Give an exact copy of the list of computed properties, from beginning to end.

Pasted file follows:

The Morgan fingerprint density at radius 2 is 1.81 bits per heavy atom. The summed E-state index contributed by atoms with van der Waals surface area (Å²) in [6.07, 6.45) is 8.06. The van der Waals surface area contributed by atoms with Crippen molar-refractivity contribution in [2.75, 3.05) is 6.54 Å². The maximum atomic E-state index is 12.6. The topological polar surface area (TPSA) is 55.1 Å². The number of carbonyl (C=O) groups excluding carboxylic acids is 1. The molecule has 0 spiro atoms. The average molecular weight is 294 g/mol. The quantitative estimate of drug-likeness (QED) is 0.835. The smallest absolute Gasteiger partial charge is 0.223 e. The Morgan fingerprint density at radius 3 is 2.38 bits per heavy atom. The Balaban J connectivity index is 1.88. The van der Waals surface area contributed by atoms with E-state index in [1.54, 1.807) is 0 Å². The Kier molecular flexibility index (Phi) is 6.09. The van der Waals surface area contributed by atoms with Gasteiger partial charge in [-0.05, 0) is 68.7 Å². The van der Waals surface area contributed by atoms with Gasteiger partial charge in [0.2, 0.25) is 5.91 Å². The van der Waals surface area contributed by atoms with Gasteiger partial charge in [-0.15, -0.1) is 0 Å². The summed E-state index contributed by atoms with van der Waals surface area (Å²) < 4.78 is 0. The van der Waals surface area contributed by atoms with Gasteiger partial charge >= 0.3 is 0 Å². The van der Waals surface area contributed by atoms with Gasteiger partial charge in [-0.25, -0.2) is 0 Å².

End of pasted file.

The Morgan fingerprint density at radius 2 is 1.81 bits per heavy atom. The summed E-state index contributed by atoms with van der Waals surface area (Å²) in [6.07, 6.45) is 8.06. The van der Waals surface area contributed by atoms with Crippen molar-refractivity contribution in [2.75, 3.05) is 6.54 Å². The maximum atomic E-state index is 12.6. The topological polar surface area (TPSA) is 55.1 Å². The number of carbonyl (C=O) groups excluding carboxylic acids is 1. The molecule has 0 spiro atoms. The average molecular weight is 294 g/mol. The quantitative estimate of drug-likeness (QED) is 0.835. The smallest absolute Gasteiger partial charge is 0.223 e. The Morgan fingerprint density at radius 3 is 2.38 bits per heavy atom. The Balaban J connectivity index is 1.88. The van der Waals surface area contributed by atoms with E-state index in [1.54, 1.807) is 0 Å². The Kier molecular flexibility index (Phi) is 6.09. The van der Waals surface area contributed by atoms with Gasteiger partial charge in [-0.05, 0) is 68.7 Å². The van der Waals surface area contributed by atoms with Gasteiger partial charge in [0.2, 0.25) is 5.91 Å². The van der Waals surface area contributed by atoms with Gasteiger partial charge in [-0.15, -0.1) is 0 Å². The summed E-state index contributed by atoms with van der Waals surface area (Å²) < 4.78 is 0. The van der Waals surface area contributed by atoms with Gasteiger partial charge >= 0.3 is 0 Å². The van der Waals surface area contributed by atoms with Gasteiger partial charge in [-0.25, -0.2) is 0 Å².